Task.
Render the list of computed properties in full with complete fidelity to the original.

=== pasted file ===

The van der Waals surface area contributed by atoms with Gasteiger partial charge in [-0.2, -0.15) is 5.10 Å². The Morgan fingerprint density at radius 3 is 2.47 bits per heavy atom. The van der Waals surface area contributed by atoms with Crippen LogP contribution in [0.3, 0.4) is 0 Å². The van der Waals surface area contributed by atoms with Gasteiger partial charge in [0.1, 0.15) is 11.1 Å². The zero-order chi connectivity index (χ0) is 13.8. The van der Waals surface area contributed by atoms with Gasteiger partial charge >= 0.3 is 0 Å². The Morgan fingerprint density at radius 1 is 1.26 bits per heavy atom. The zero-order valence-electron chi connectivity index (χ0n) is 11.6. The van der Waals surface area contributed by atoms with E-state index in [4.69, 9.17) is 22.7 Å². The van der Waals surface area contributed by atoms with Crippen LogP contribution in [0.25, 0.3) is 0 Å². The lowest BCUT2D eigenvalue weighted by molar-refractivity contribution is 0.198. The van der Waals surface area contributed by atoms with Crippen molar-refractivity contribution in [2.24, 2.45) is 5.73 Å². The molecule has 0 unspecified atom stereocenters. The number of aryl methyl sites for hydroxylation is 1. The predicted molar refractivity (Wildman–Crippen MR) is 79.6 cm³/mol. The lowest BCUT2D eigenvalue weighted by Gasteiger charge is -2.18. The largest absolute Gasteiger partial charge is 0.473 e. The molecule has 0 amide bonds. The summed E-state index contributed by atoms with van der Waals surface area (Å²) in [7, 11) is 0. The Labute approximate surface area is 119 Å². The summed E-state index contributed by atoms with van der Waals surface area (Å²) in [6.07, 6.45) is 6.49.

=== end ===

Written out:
The van der Waals surface area contributed by atoms with Gasteiger partial charge in [-0.2, -0.15) is 5.10 Å². The Morgan fingerprint density at radius 3 is 2.47 bits per heavy atom. The van der Waals surface area contributed by atoms with Crippen LogP contribution in [0.3, 0.4) is 0 Å². The van der Waals surface area contributed by atoms with Gasteiger partial charge in [0.1, 0.15) is 11.1 Å². The zero-order chi connectivity index (χ0) is 13.8. The van der Waals surface area contributed by atoms with Gasteiger partial charge >= 0.3 is 0 Å². The Morgan fingerprint density at radius 1 is 1.26 bits per heavy atom. The zero-order valence-electron chi connectivity index (χ0n) is 11.6. The van der Waals surface area contributed by atoms with E-state index in [4.69, 9.17) is 22.7 Å². The van der Waals surface area contributed by atoms with Crippen LogP contribution in [0.25, 0.3) is 0 Å². The lowest BCUT2D eigenvalue weighted by molar-refractivity contribution is 0.198. The van der Waals surface area contributed by atoms with Crippen molar-refractivity contribution in [2.24, 2.45) is 5.73 Å². The molecule has 0 unspecified atom stereocenters. The number of aryl methyl sites for hydroxylation is 1. The predicted molar refractivity (Wildman–Crippen MR) is 79.6 cm³/mol. The lowest BCUT2D eigenvalue weighted by Gasteiger charge is -2.18. The largest absolute Gasteiger partial charge is 0.473 e. The molecule has 0 amide bonds. The summed E-state index contributed by atoms with van der Waals surface area (Å²) in [7, 11) is 0. The Labute approximate surface area is 119 Å². The summed E-state index contributed by atoms with van der Waals surface area (Å²) in [6.07, 6.45) is 6.49.